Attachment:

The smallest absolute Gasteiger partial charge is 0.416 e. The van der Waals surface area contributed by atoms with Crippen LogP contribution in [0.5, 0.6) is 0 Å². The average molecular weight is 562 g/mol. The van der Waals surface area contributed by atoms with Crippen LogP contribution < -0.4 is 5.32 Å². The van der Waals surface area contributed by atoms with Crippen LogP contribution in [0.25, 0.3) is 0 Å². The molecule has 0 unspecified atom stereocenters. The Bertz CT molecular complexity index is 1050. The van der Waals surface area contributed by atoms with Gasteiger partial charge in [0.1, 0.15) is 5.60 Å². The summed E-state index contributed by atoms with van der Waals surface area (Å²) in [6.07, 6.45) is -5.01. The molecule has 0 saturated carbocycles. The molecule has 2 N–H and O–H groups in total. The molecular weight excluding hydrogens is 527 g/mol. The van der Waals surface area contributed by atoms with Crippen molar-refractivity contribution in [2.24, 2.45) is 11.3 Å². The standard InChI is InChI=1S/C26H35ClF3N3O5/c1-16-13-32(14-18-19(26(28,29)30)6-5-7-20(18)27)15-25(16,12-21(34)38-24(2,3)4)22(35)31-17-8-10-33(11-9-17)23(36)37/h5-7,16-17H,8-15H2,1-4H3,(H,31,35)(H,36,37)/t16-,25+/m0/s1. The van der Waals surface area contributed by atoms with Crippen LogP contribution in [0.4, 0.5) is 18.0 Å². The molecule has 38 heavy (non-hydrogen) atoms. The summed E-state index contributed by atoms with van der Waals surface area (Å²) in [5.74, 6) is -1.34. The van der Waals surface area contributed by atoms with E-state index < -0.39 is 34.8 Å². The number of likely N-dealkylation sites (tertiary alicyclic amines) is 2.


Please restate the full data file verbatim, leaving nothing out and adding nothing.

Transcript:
The smallest absolute Gasteiger partial charge is 0.416 e. The van der Waals surface area contributed by atoms with Crippen LogP contribution in [0.5, 0.6) is 0 Å². The average molecular weight is 562 g/mol. The van der Waals surface area contributed by atoms with Crippen LogP contribution < -0.4 is 5.32 Å². The van der Waals surface area contributed by atoms with Crippen LogP contribution in [0.25, 0.3) is 0 Å². The molecule has 0 unspecified atom stereocenters. The Bertz CT molecular complexity index is 1050. The van der Waals surface area contributed by atoms with Gasteiger partial charge in [0.1, 0.15) is 5.60 Å². The summed E-state index contributed by atoms with van der Waals surface area (Å²) in [6.07, 6.45) is -5.01. The molecule has 0 saturated carbocycles. The molecule has 2 N–H and O–H groups in total. The molecular weight excluding hydrogens is 527 g/mol. The van der Waals surface area contributed by atoms with Crippen molar-refractivity contribution in [2.24, 2.45) is 11.3 Å². The standard InChI is InChI=1S/C26H35ClF3N3O5/c1-16-13-32(14-18-19(26(28,29)30)6-5-7-20(18)27)15-25(16,12-21(34)38-24(2,3)4)22(35)31-17-8-10-33(11-9-17)23(36)37/h5-7,16-17H,8-15H2,1-4H3,(H,31,35)(H,36,37)/t16-,25+/m0/s1. The van der Waals surface area contributed by atoms with Crippen LogP contribution in [0.4, 0.5) is 18.0 Å². The molecule has 38 heavy (non-hydrogen) atoms. The summed E-state index contributed by atoms with van der Waals surface area (Å²) in [5.74, 6) is -1.34. The van der Waals surface area contributed by atoms with E-state index < -0.39 is 34.8 Å². The number of likely N-dealkylation sites (tertiary alicyclic amines) is 2.